Theologos

Theologos

Theologos

Theologos, which means 'the Theologian' or 'the word of God,' is one of the most renowned villages of Thassos, attracting visitors from far and near, both because of its long history, and because of its spectacular location and the natural beauty of the area in which it’s built.

In the distant past, the mountain villages of Thassos were established, developed and existed independently of one another since communication between them was almost impossible. Due to the lack of any organized road network or any other infrastructure, it took days to travel from one village to another, either by mule or on foot along footpaths, mountain trails and often goat tracks.

The very first written testimony known to exist, regarding the village of Theologos, was set down in the year 1287. The testimony, made by Byzantine Emperor Andronikos II Palaiologos, mentioned that the Monastery of Philotheou on Mount Athos had a dependency located where the village stands today. The dependency was named John the Theologian, which is the apparent origin of the village's name, and which later became the administrative capital of Thassos and remained so up until the Ottoman era.

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Ottoman Turks settled in Theologos between 1479 and 1538. From then it began to evolve into a large village with two settlements "Upper and Lower Town', with two parishes and two schools. The residents maintained their very close connections with the coastal settlements of Potos and Astris where they owned land.

On March 30, 1813 the area was granted to governor Mehmet Ali Pasha of Egypt, who loved the island of Thassos thanks to his life-long connections with the island. Theologos underwent rapid development during this time period and because it had been gifted to Ali Pasha, it retained its relative autonomy and was governed by a local leader, a kind of prime minister - Bass Tsorbatzis, Chatzistamati, Hatzigeorgio and Hatzigiannis amongst the greatest of them.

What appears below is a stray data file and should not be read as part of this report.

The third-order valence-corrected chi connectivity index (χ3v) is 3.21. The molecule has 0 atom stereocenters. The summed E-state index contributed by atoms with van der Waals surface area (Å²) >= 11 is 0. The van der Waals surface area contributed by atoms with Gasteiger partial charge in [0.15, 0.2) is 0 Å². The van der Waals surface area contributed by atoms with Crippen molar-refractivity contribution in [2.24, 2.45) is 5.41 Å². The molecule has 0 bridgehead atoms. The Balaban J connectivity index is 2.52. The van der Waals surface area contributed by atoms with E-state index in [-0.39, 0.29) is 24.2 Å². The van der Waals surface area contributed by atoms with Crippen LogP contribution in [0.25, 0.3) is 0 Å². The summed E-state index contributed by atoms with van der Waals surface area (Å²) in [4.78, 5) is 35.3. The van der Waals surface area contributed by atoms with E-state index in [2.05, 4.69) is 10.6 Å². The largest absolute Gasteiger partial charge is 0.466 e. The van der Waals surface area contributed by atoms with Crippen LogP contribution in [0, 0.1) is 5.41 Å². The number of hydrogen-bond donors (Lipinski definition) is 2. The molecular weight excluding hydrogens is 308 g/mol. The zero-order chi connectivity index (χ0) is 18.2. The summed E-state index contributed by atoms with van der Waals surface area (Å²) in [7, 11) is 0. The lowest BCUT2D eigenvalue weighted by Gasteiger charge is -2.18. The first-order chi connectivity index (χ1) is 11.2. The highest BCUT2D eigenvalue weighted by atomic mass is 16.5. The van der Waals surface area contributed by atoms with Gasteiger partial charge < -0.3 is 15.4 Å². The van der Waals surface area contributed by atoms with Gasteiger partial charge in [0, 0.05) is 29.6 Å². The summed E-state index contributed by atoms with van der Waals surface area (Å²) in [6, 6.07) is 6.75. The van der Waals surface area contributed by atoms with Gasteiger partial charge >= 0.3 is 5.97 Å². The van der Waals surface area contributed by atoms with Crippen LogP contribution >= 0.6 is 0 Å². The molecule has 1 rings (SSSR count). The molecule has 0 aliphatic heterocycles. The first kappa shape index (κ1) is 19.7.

The chieftain, Hatzigeorgio, became an emblematic figure for the village by declaring a revolution and repelling the Turkish warships from Psara. However, the area's final release from foreign rule back to the Greeks came only on October 18, 1912 after many years of bloody struggles.

In modern history, Theologos was declared the cultural capital of Thassos in 1979 on account of its remaining as a traditional settlement. Visitors can tour the village by walking along the paved main road which runs through the village, visit the folklore museum with its many important exhibits of folk clothing, tools and architecture, and visit the home of prolific author Vassilis Vassilikos Thasitis.

At every step, the visitor feels the incredible influence of centuries of history, which the present village resiliently endured and of which reminders can be found at every corner. For example, the arched bridge - in the style of continental European architecture - just outside the village, and the churches of Agia Paraskevi and Agios Dimitrios (built in 1803 AD) with their impressive and elaborately carved iconostasis. Similar carvings can be seen in the small chapels of Panagouda and Archangelos. This unique Byzantine style dominates the area dating back to 1430 AD and is unique to Eastern Macedonia and Thrace, the region in which Thassos is located.

The nearby waterfalls of 'Kefalogournas' and the old limestone ovens take one back to the olden days, when the local people found that nature and local resources provided for most of their everyday needs.

In Summer, many tourists flood the village to sample its many unique charms. The Thassian wedding is a representation of a traditional marriage. It attracts many, many locals and tourists to this lively celebration, which is renowned throughout the region for its authenticity.

In the tavernas all around the village, one can enjoy unique traditional, local products, with the honey of Thassos and traditional sweets and pasties, typical wedding fare, and snack to one’s heart’s content. Other culinary delights to feast on include the delicious spit roast lamb – a mouth-watering local speciality that every taverna here offers and we whole heartily recommend.

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